Provenance is information about entities, activities, and people involved in producing a piece of data or thing, which can be used to form assessments about its quality, reliability or trustworthiness.
For a scientific workflow system, provenance can have several aspects:
- Provenance of the workflow definition
- Provenance of a workflow run
- Provenance of data
Provenance of workflow definitions
Taverna does not capture provenance of editing a workflow definition, but assume the scientist manages the evolution of workflow definitions through existing means for versioning files, such as filenames and folders, version control systems like git, or workflow sharing websites like myExperiment.
Within Taverna, a workflow can be annotated to give attribution to the Authors of a workflow (or nested workflow). We recommend using comma or linefeed for multiple authors.
Taverna’s workflow fileformat has an internal workflow identifier (UUID) which is updated for every workflow change. A log of previous workflow identifiers is included within the workflow definition formats t2flow and Taverna 3 workflow bundle, allowing detection of workflows with common ancestry.
Provenance of workflow runs
Taverna can capture provenance of workflow runs, including individual processor iterations and their inputs and outputs. This provenance is kept in an internal database, which is used to populate Previous runs and Intermediate results in the Results perspective in the Taverna Workbench.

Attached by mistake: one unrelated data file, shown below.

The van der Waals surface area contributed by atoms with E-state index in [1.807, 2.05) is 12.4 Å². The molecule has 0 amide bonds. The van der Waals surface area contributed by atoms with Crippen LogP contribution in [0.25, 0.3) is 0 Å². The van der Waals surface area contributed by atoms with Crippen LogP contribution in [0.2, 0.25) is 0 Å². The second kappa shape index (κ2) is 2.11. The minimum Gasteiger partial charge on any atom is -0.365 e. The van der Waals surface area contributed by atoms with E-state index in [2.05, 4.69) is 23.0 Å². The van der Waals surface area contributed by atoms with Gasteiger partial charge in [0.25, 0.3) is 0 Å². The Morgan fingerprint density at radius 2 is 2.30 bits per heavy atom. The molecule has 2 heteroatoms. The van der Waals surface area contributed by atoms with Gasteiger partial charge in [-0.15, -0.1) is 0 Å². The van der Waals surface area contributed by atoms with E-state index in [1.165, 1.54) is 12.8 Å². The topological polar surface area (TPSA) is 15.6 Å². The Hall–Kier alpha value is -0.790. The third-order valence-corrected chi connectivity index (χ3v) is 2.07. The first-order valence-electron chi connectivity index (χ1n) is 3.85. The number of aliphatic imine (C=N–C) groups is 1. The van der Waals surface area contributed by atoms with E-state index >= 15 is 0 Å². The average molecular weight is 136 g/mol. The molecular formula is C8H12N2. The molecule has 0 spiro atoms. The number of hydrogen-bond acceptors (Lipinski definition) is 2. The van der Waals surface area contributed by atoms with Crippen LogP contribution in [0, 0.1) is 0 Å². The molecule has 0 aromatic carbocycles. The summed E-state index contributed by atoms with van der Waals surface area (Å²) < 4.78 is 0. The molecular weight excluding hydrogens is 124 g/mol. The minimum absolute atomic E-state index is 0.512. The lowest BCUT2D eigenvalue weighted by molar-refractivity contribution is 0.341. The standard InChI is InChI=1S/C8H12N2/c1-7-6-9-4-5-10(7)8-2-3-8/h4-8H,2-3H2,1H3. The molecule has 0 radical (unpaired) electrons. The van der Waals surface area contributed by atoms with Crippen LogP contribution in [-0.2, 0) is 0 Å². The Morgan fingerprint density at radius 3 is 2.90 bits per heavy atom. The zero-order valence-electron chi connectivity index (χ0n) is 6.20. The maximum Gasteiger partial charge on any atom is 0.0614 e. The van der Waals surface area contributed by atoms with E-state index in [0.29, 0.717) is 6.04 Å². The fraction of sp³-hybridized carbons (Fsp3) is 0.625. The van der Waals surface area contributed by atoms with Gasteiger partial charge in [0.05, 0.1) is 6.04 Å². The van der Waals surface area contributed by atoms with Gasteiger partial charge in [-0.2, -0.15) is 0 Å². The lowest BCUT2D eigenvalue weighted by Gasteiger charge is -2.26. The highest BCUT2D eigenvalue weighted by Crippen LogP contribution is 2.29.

The provenance trace can be used by the Taverna-PROV plugin to export the workflow run, including the output and intermediate values, and the provenance trace as a PROV-O RDF graph which can be queried using SPARQL and processed with other PROV tools, such as the PROV Toolbox.
We are planning to extend myExperiment to handle uploading of such provenance traces, which would give a mechanism to present and browse values and details of a workflow runs within the browser.
This presentation about Taverna’s provenance support gives an overview of the model and software architecture.
Provenance of data
Scientists using Taverna to perform analysis are often less concerned about the detailed provenance of a workflow run, which semantically just describes inputs and outputs to a chain of processes, but are rather interested in derivation and attribution of the data that is involved in a workflow. For instance, a workflow might be performing text-mining on a biomedical article to extract gene names, and then retrieve the genome sequences for those genes by looking up in a database. The sequences can then be said to be derived from that database and should (according to the license of the web service) also be attributed to its maintainers. The list of sequences can be said to be derived from the biomedical article.
The typical world of Taverna workflows is to combine web services “in the wild” (say found on http://www.biocatalogue.org/ BioCatalogue) with local tools. Neither of these will typical have any facility to provide such “science-level provenance”. myGrid is planning a facility for such data provenance in different ways: